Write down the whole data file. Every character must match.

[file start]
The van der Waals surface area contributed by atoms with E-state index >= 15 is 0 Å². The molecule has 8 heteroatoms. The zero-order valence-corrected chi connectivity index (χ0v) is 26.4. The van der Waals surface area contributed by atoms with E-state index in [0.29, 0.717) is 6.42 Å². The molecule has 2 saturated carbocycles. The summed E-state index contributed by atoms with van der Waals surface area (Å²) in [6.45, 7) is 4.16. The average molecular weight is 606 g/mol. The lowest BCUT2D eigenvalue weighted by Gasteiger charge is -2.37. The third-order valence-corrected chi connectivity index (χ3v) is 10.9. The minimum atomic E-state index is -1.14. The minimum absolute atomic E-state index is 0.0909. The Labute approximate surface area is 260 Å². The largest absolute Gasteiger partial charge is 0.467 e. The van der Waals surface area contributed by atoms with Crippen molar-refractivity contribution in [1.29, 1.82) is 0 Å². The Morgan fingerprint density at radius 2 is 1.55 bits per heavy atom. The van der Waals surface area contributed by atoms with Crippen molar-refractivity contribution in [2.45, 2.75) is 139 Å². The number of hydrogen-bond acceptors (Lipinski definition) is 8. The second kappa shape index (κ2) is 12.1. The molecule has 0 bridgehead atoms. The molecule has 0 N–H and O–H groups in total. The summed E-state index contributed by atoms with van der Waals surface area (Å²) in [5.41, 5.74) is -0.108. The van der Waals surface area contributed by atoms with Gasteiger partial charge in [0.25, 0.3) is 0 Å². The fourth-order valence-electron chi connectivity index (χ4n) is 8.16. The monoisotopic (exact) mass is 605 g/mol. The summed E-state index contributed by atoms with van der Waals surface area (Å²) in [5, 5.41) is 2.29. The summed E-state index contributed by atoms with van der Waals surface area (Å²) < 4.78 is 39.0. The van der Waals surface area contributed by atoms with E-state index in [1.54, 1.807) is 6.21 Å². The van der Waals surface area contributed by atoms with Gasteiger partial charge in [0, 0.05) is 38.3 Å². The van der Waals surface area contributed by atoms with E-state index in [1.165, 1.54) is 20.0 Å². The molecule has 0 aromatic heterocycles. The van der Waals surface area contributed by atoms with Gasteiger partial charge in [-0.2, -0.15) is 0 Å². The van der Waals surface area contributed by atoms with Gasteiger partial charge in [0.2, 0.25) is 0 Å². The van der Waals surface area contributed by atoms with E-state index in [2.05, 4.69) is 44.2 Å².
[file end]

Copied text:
The van der Waals surface area contributed by atoms with E-state index >= 15 is 0 Å². The molecule has 8 heteroatoms. The zero-order valence-corrected chi connectivity index (χ0v) is 26.4. The van der Waals surface area contributed by atoms with E-state index in [0.29, 0.717) is 6.42 Å². The molecule has 2 saturated carbocycles. The summed E-state index contributed by atoms with van der Waals surface area (Å²) in [6.45, 7) is 4.16. The average molecular weight is 606 g/mol. The lowest BCUT2D eigenvalue weighted by Gasteiger charge is -2.37. The third-order valence-corrected chi connectivity index (χ3v) is 10.9. The minimum atomic E-state index is -1.14. The minimum absolute atomic E-state index is 0.0909. The Labute approximate surface area is 260 Å². The largest absolute Gasteiger partial charge is 0.467 e. The van der Waals surface area contributed by atoms with Crippen molar-refractivity contribution in [1.29, 1.82) is 0 Å². The Morgan fingerprint density at radius 2 is 1.55 bits per heavy atom. The van der Waals surface area contributed by atoms with Crippen molar-refractivity contribution in [2.45, 2.75) is 139 Å². The number of hydrogen-bond acceptors (Lipinski definition) is 8. The second kappa shape index (κ2) is 12.1. The molecule has 0 bridgehead atoms. The molecule has 0 N–H and O–H groups in total. The summed E-state index contributed by atoms with van der Waals surface area (Å²) in [5.41, 5.74) is -0.108. The van der Waals surface area contributed by atoms with Gasteiger partial charge in [0.25, 0.3) is 0 Å². The fourth-order valence-electron chi connectivity index (χ4n) is 8.16. The monoisotopic (exact) mass is 605 g/mol. The summed E-state index contributed by atoms with van der Waals surface area (Å²) in [5, 5.41) is 2.29. The summed E-state index contributed by atoms with van der Waals surface area (Å²) < 4.78 is 39.0. The van der Waals surface area contributed by atoms with E-state index in [1.54, 1.807) is 6.21 Å². The van der Waals surface area contributed by atoms with Gasteiger partial charge in [0, 0.05) is 38.3 Å². The van der Waals surface area contributed by atoms with E-state index in [1.165, 1.54) is 20.0 Å². The molecule has 0 aromatic heterocycles. The van der Waals surface area contributed by atoms with Gasteiger partial charge in [-0.2, -0.15) is 0 Å². The van der Waals surface area contributed by atoms with Gasteiger partial charge in [0.2, 0.25) is 0 Å². The van der Waals surface area contributed by atoms with E-state index in [2.05, 4.69) is 44.2 Å².